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  • Heart failure is the end stage of all diseases of the heart and is a major cause of morbidity and mortality. It is estimated to account for about 5% of admissions to hospital medical wards, with over 100 000 annual admissions in the United Kingdom. The overall prevalence of heart failure is 3 20 per 1000 population, although this exceeds 100 per 1000 in those aged 65 years and over. The annual incidence of heart failure is 1 5 per 1000, and the relative incidence doubles for each decade of life after the age of 45 years.

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  • Understanding the concepts presented in this chapter will enable the student to: 1. Describe the basic anatomy of the heart, including the names of venous and arterial vessels entering and leaving the heart, cardiac chambers, and heart valves; trace the flow of blood through the heart. 2. Describe how each of the following changes during the cardiac cycle:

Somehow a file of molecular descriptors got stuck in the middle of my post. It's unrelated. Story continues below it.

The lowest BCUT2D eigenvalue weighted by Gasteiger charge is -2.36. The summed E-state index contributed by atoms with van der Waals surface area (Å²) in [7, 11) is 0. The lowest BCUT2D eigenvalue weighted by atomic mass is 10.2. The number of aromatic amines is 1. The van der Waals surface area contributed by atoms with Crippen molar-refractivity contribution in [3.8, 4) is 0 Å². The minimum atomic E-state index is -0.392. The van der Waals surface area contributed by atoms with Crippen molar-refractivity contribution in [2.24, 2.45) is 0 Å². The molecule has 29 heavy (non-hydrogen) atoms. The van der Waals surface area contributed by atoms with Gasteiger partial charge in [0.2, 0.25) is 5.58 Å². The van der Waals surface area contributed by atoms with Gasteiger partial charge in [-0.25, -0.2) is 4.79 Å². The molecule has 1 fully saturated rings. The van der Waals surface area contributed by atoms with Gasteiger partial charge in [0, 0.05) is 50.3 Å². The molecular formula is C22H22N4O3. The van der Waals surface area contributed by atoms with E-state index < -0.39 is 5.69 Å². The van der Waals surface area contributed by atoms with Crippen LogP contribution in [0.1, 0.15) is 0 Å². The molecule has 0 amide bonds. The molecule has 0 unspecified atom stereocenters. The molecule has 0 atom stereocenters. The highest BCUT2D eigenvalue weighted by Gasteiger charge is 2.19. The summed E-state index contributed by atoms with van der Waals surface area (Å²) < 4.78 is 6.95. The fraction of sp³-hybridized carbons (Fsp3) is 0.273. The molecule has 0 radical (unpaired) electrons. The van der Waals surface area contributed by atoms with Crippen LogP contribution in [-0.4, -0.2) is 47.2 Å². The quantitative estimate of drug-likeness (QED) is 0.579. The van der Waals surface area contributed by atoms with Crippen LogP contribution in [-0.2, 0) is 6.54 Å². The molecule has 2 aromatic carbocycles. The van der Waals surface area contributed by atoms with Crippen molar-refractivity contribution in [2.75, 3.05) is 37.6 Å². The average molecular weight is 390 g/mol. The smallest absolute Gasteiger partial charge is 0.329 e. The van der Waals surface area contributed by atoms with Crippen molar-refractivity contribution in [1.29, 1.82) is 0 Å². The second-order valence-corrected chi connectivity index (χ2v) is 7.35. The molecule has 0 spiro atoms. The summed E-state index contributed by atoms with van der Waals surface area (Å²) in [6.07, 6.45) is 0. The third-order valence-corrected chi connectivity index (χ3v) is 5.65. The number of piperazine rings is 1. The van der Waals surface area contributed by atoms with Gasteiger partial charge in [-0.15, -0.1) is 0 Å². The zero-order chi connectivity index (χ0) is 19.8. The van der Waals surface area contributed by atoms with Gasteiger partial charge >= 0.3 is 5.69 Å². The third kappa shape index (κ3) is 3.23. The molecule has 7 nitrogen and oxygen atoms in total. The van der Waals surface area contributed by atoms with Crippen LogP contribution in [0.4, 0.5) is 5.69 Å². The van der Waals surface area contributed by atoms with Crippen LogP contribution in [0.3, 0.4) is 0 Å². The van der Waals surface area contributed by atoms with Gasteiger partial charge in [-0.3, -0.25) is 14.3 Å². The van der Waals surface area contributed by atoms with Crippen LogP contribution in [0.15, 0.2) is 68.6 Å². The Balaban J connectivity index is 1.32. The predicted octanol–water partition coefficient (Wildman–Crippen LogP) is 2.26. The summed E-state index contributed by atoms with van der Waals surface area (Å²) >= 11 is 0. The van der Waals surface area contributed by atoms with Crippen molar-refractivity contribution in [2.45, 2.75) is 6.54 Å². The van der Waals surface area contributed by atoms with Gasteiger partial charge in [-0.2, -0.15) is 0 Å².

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  • Calculate the Nernst equilibrium potential for sodium, potassium, and calcium ions given their intracellular and extracellular concentrations. 3. Describe how changing the concentrations of sodium, potassium, and calcium ions inside and outside the cell affect the resting membrane potential in cardiac cells. 4. Explain why the resting potential is near the equilibrium potential for potassium and the peak of an action potential approaches the equilibrium potential for sodium. 5.

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  • Medicine is, fortunately, constantly evolving. Imaging diagnosis is no exception. Technical improvements guarantee further developments in diagnosis. Computed tomography (CT) and magnetic resonance imaging (MRI) have attained a recognized value in the diagnosis of the heart, which is continuing to increase. For this reason, we have now provided a separate chapter on diagnostic imaging of the heart. We have placed sectional CT images next to MR images of the heart to facilitate classification. We have limited ourselves to scans which are presently recognized as standard.